In Before European Hegemony (Chapters 1 and 2), Janet L. Abu-Lughod depicts the vast economic, social, and cultural integration of the thirteenth century’s world system. She opposes the common “Eurocentric” view that in the sixteenth century Europe was the first to develop what modern scholars call the modern world system. Abu-Lughod argues that the thirteenth century was a necessary precursor to the world system that we have today. She also confidently asserts that there was no “inherent historical necessity” that pushed the West to eventually dominate the world system or to stop the East from becoming the hegemony. For instance, there were already world- economies developed in different parts of the world before a hegemonic European system prospered in the sixteenth century. Consequently, she focuses on the fact that there was no one hegemonic power in this system, unlike our current world economic system. Furthermore, today there is a large focus on the economic aspect of our world system, but Abu-Lughod emphasizes the cultural growth and development that ensued from these “global” interactions in the thirteenth century. Consequently, she makes it very clear that she believes “no world system is global, in the sense that all parts articulate evenly with one another…” (32). With this statement, she is emphasizing the fact that even today, our advanced world system is not completely global. However, in the thirteenth century when trade spanned from Western Europe to the Far East, the most global network up until that time was formed.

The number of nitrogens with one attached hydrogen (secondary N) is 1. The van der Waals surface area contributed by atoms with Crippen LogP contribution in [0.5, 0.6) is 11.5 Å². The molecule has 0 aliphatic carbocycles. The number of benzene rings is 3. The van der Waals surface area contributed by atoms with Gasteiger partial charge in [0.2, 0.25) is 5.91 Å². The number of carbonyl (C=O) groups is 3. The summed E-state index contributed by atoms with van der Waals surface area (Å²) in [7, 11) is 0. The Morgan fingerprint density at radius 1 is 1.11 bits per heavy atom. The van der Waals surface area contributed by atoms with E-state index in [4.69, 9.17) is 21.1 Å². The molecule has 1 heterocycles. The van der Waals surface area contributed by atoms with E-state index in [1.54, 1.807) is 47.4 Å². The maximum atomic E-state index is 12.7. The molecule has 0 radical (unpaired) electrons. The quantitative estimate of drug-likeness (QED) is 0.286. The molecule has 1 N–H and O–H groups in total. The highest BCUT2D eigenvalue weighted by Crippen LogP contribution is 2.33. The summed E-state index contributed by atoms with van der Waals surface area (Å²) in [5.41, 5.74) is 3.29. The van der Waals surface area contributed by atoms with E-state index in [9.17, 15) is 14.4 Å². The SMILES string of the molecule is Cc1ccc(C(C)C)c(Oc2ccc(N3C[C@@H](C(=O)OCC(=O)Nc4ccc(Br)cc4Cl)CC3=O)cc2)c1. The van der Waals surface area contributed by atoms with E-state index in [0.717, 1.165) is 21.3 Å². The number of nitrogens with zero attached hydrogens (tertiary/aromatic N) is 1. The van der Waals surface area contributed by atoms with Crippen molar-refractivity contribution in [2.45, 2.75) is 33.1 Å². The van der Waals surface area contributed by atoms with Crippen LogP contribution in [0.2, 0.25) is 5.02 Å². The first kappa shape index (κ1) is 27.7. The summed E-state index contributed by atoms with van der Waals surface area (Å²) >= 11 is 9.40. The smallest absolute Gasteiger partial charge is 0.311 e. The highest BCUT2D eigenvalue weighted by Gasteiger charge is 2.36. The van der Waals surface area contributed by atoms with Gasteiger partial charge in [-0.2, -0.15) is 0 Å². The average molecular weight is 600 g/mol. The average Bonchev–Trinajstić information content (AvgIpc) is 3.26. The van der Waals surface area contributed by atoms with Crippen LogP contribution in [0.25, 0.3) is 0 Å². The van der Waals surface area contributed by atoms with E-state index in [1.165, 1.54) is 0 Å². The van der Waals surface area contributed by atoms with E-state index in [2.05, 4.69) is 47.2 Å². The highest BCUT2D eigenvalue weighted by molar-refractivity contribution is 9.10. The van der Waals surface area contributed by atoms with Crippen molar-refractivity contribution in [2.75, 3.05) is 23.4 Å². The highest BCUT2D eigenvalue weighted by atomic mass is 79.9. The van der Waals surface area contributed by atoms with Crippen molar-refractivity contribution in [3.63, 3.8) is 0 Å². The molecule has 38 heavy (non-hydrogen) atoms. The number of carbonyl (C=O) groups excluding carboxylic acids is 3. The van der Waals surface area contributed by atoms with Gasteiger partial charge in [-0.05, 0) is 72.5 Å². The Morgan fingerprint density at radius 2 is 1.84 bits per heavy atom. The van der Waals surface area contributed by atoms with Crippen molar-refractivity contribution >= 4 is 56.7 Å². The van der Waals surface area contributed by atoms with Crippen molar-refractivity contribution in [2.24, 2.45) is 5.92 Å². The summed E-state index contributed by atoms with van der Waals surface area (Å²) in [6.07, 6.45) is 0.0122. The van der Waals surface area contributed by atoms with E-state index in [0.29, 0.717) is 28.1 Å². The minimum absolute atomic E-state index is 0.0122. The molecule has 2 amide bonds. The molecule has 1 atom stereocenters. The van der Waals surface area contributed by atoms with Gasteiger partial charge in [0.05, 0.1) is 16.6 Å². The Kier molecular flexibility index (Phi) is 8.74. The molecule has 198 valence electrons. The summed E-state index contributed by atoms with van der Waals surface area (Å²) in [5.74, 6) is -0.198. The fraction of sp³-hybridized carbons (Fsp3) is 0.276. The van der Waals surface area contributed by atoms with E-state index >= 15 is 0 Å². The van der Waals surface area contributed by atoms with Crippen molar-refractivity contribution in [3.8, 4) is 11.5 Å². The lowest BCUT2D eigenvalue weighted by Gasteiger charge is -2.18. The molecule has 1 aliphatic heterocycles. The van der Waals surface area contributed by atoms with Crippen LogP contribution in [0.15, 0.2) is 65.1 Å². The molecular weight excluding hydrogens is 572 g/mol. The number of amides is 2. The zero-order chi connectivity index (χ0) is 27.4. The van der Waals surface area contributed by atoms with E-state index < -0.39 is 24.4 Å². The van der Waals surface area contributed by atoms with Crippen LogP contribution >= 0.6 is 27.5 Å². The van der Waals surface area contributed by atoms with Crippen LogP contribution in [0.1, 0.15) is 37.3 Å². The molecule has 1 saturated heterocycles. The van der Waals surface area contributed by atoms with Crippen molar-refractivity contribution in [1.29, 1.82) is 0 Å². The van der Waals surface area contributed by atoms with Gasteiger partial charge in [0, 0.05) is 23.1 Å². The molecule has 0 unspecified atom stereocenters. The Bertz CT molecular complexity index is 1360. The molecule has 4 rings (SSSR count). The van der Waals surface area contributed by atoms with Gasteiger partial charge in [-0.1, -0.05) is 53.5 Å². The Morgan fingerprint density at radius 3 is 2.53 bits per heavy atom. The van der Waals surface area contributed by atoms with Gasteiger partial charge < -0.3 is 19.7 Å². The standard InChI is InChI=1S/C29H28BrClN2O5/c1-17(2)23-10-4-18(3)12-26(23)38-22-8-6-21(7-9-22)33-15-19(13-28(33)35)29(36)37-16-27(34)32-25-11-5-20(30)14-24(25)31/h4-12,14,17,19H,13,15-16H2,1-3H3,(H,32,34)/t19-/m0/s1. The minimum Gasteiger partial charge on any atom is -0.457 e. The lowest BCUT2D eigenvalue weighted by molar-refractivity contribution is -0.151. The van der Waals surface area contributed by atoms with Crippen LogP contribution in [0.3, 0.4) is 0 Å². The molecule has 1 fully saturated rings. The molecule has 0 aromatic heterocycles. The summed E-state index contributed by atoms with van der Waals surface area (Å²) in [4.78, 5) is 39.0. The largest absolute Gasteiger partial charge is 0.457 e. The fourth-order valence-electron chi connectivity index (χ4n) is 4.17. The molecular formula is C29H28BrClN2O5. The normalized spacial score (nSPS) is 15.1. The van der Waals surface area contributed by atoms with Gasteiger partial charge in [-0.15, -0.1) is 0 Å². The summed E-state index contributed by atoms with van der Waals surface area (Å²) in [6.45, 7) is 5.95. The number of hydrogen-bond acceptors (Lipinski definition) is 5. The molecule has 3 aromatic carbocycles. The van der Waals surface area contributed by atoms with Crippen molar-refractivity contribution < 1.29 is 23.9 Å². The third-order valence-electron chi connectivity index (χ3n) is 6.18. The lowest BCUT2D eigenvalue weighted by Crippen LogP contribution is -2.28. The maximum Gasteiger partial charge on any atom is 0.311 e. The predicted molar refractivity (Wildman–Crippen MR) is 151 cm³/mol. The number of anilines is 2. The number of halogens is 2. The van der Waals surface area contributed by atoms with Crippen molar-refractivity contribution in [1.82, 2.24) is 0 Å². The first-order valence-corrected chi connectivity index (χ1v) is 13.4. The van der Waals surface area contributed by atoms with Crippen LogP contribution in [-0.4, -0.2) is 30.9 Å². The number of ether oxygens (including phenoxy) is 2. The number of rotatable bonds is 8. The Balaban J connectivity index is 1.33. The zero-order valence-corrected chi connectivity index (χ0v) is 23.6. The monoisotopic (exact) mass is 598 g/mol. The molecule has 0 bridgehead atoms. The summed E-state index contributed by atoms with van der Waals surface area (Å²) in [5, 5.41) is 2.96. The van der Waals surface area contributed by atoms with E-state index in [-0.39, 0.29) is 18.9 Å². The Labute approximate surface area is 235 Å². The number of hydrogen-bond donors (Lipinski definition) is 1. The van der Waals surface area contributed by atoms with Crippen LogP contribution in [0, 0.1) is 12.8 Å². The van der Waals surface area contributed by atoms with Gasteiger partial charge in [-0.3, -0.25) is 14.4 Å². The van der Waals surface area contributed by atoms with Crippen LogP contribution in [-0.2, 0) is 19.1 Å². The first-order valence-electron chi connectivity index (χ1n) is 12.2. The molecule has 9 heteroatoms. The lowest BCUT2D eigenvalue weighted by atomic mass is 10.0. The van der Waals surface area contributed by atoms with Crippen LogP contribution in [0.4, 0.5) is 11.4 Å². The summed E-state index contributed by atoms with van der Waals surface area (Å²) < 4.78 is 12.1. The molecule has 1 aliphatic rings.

For organizational purposes, Abu-Lughod describes the eight, self sufficient, interlinked subsystems involved with the world trade. She then groups them into three circuits; the Far East, the western European, and the Middle Eastern. The first part of the book explains the European subsystem and breaks it down into three important arenas; east-central France, Flanders, and the trading ports on the Italian peninsula, Genoa (34-35). These were the centers for meeting that connected the intricate network of trade. Abu-Lughod also identifies the common traits of the various arenas within the system—the invention of money and credit, mechanisms for pooling capital and distributing risk, and merchant wealth.
I found the readings extremely interesting, especially the discussion of the idea of capitalism throughout the work. At some points it seems as though capitalism was developing; for instance, Abu-Lughod mentions the large amount of luxury items that were being traded and developed. On the other hand, however, at the end of Chapter 2, she mentions that the Flanders and the Italian city states often had a role in regulating commerce and trade. The “state” made laws that aided its own merchants and disadvantaged others. Furthermore, in the Middle East and some parts of the Italian states a feudal system still ensued. One of the only criticisms I have is a lack of firsthand evidence to her conclusions; she has a long list of secondary sources but not much evidential proof. However, Abu-Lughod mentions this problem herself in the introduction.